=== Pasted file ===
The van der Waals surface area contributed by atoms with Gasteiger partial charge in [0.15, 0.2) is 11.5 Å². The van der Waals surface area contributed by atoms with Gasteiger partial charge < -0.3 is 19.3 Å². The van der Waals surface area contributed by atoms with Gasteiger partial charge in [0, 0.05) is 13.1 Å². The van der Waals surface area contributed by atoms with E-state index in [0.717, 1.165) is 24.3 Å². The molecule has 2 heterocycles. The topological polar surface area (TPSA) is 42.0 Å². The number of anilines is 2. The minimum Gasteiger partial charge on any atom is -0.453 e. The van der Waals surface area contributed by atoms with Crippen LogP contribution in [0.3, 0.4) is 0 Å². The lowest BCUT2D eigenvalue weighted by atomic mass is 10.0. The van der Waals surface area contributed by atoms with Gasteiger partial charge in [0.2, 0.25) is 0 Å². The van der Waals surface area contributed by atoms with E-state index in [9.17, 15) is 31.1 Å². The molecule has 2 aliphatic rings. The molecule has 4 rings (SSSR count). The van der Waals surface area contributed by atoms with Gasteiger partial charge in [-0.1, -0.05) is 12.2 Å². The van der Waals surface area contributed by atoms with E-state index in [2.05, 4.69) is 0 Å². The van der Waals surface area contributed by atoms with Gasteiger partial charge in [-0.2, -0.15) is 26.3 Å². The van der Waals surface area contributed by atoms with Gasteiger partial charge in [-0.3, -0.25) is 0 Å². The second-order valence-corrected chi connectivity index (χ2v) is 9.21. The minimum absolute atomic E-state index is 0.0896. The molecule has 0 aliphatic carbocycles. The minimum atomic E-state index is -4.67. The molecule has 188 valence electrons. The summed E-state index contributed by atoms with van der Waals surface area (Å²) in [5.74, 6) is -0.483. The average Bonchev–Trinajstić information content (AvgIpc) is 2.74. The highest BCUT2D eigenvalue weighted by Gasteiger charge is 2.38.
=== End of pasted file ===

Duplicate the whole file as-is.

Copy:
The van der Waals surface area contributed by atoms with Gasteiger partial charge in [0.15, 0.2) is 11.5 Å². The van der Waals surface area contributed by atoms with Gasteiger partial charge < -0.3 is 19.3 Å². The van der Waals surface area contributed by atoms with Gasteiger partial charge in [0, 0.05) is 13.1 Å². The van der Waals surface area contributed by atoms with E-state index in [0.717, 1.165) is 24.3 Å². The molecule has 2 heterocycles. The topological polar surface area (TPSA) is 42.0 Å². The number of anilines is 2. The minimum Gasteiger partial charge on any atom is -0.453 e. The van der Waals surface area contributed by atoms with Crippen LogP contribution in [0.3, 0.4) is 0 Å². The lowest BCUT2D eigenvalue weighted by atomic mass is 10.0. The van der Waals surface area contributed by atoms with Gasteiger partial charge in [0.2, 0.25) is 0 Å². The van der Waals surface area contributed by atoms with E-state index in [9.17, 15) is 31.1 Å². The molecule has 2 aliphatic rings. The molecule has 4 rings (SSSR count). The van der Waals surface area contributed by atoms with Gasteiger partial charge in [-0.1, -0.05) is 12.2 Å². The van der Waals surface area contributed by atoms with E-state index in [2.05, 4.69) is 0 Å². The van der Waals surface area contributed by atoms with Gasteiger partial charge in [-0.2, -0.15) is 26.3 Å². The van der Waals surface area contributed by atoms with Gasteiger partial charge in [-0.3, -0.25) is 0 Å². The second-order valence-corrected chi connectivity index (χ2v) is 9.21. The minimum absolute atomic E-state index is 0.0896. The molecule has 0 aliphatic carbocycles. The minimum atomic E-state index is -4.67. The molecule has 188 valence electrons. The summed E-state index contributed by atoms with van der Waals surface area (Å²) in [5.74, 6) is -0.483. The average Bonchev–Trinajstić information content (AvgIpc) is 2.74. The highest BCUT2D eigenvalue weighted by Gasteiger charge is 2.38.